Cold is relative in the North Country. When the thermometer plunged a couple weeks ago, the record low temperatures were a major news story along the eastern seaboard of North America. The phenomenon was described as a "polar vortex." In Minnesota this kind of weather is called a "normal January." A friend once told me this is the price of five months of paradise. And black flies.
|Temperature in farenheit (same as -31C) on Tuesday morning, January 21st.|
Iron Rangers aren't especially tougher, just a different kind of acclimated. When I lived here more than one person told me they couldn't wait for the unbearable 80 degree days to relent...and for ice fishing. But there is justifiable pride in their own brand of hardiness, casual indifference to the Minneapolis climate--the "banana belt"--and respect for anywhere currently colder than home. In time, my new blood began to thicken too, and before long the winter jacket would open up like maple sap in March. The kids didn't know any different. Shortly after we moved to Ohio, a teacher chastised my son for not wearing his coat on a below-freezing winter day. "Why?" he replied. "It's not cold."
But the North Country is not an unyielding, dreary grey in winter. Snowy days are punctuated regularly with crystal clear skies. A sunny, -30 degree day where the ice crystals dance like falling glitter in the still, freeze-dried air is surprisingly comfortable if you're dressed appropriately. I wouldn't trade it for wet and just-above-freezing in New York or Cleveland. But add a stiff, predawn wind, and you won't stay outside for long. I recall driving up to the Hibbing Taconite mine many dark winter mornings and seeing the telltale cloud of steam blowing sideways from the pellet plant, illuminated in the facility lights like the breath of a cold industrial dragon. I'd get out of my car for the 200 yard gauntlet between my normal spot in the lot and the mine's office. The first dozen steps I'd think, "This isn't so bad." A dozen more I'd relent, "It's a little brisk," and walk more determinedly. After a few more strides, I'd begin to run.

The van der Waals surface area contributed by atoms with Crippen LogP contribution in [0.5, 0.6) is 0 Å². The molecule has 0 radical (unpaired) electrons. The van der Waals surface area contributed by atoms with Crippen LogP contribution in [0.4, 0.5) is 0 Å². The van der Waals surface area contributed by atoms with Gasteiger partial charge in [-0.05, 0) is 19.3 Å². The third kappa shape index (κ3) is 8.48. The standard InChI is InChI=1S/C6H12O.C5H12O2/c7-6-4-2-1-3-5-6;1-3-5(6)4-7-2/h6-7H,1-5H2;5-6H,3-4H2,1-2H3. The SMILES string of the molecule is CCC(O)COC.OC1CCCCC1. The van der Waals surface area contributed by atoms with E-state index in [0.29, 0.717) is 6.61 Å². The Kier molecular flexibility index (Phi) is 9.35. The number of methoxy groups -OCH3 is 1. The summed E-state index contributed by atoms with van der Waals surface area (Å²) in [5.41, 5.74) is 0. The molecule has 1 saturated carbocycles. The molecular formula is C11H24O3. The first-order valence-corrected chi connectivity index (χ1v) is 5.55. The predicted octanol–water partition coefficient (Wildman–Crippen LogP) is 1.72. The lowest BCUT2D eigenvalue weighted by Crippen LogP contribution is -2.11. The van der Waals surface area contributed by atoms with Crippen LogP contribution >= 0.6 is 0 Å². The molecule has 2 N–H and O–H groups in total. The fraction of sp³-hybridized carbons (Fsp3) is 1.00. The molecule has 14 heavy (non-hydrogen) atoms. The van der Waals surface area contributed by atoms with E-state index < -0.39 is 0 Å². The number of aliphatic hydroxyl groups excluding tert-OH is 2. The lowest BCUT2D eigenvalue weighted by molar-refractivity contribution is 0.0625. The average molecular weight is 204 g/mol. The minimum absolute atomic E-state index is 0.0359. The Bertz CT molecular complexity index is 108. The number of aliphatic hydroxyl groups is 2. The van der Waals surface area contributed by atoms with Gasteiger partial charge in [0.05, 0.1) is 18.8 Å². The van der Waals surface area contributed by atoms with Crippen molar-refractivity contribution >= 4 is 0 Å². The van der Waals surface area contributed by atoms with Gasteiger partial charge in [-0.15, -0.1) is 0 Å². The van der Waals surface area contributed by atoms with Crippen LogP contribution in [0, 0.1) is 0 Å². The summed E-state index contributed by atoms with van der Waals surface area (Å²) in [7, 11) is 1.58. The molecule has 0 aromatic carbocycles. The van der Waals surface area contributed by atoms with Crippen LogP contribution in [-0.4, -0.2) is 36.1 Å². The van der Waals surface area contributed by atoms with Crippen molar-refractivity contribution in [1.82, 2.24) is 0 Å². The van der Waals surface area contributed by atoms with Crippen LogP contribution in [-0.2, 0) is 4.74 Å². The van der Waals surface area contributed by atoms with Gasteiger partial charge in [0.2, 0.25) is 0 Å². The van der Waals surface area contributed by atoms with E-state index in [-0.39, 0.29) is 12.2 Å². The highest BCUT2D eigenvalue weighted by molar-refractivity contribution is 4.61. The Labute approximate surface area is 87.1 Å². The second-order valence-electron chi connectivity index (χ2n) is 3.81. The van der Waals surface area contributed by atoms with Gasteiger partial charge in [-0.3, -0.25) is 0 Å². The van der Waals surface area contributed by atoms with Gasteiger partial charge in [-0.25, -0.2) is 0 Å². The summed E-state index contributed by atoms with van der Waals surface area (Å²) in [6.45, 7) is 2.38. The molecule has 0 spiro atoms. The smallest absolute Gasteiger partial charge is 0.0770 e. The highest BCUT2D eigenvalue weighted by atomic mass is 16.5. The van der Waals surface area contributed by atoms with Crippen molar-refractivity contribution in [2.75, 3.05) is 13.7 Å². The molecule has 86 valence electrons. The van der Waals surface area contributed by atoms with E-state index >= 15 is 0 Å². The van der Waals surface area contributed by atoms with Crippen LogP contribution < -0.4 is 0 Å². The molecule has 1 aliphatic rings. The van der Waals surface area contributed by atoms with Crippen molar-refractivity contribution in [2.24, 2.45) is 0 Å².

And that's the secret to thriving in the North Country winter and not just surviving--movement. Whether by skate, ski or Ski-doo, you have to embrace the environment and live in it.
The weather can be harder on machines than people. The brittling cold stresses some steel to the breaking point. If you don't have a block heater or a reliable battery, it's not always a bad idea to keep the car running through a shopping trip or an entire work shift. Some cars aren't resurrected until spring. But if the back door opens wide in Minnesota during a winter nap, a person tends to wake up immediately.
This morning it is -24ºF (-31ºC), and I am reliving my past in northeastern Minnesota on business. But, I am no longer used to it. I take a couple deep breaths and feel the shock of fresh cold air burn my nostrils. Time to run.